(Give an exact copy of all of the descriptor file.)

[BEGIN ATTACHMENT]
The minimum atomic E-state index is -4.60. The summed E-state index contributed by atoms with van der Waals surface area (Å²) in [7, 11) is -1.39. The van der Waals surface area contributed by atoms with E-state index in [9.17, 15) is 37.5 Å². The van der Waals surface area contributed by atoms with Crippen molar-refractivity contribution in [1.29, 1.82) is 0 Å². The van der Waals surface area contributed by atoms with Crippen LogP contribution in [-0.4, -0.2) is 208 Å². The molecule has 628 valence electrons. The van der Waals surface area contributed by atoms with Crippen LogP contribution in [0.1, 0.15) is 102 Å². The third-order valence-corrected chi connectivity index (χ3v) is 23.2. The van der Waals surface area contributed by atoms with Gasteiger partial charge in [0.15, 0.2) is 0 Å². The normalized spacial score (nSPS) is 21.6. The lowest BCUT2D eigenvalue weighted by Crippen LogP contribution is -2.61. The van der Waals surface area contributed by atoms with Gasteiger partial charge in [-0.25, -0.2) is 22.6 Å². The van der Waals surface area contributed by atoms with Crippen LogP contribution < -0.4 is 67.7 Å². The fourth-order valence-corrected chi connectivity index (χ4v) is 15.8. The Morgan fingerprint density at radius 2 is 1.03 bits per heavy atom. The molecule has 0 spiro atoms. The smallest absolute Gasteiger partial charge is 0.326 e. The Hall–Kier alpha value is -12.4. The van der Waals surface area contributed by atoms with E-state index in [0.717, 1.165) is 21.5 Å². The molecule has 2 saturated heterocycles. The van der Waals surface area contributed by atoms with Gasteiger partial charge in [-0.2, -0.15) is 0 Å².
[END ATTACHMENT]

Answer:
The minimum atomic E-state index is -4.60. The summed E-state index contributed by atoms with van der Waals surface area (Å²) in [7, 11) is -1.39. The van der Waals surface area contributed by atoms with E-state index in [9.17, 15) is 37.5 Å². The van der Waals surface area contributed by atoms with Crippen molar-refractivity contribution in [1.29, 1.82) is 0 Å². The van der Waals surface area contributed by atoms with Crippen LogP contribution in [-0.4, -0.2) is 208 Å². The molecule has 628 valence electrons. The van der Waals surface area contributed by atoms with Crippen LogP contribution in [0.1, 0.15) is 102 Å². The third-order valence-corrected chi connectivity index (χ3v) is 23.2. The van der Waals surface area contributed by atoms with Gasteiger partial charge in [0.15, 0.2) is 0 Å². The normalized spacial score (nSPS) is 21.6. The lowest BCUT2D eigenvalue weighted by Crippen LogP contribution is -2.61. The van der Waals surface area contributed by atoms with Gasteiger partial charge in [-0.25, -0.2) is 22.6 Å². The van der Waals surface area contributed by atoms with Crippen LogP contribution < -0.4 is 67.7 Å². The fourth-order valence-corrected chi connectivity index (χ4v) is 15.8. The Morgan fingerprint density at radius 2 is 1.03 bits per heavy atom. The molecule has 0 spiro atoms. The smallest absolute Gasteiger partial charge is 0.326 e. The Hall–Kier alpha value is -12.4. The van der Waals surface area contributed by atoms with E-state index in [0.717, 1.165) is 21.5 Å². The molecule has 2 saturated heterocycles. The van der Waals surface area contributed by atoms with Gasteiger partial charge in [-0.2, -0.15) is 0 Å².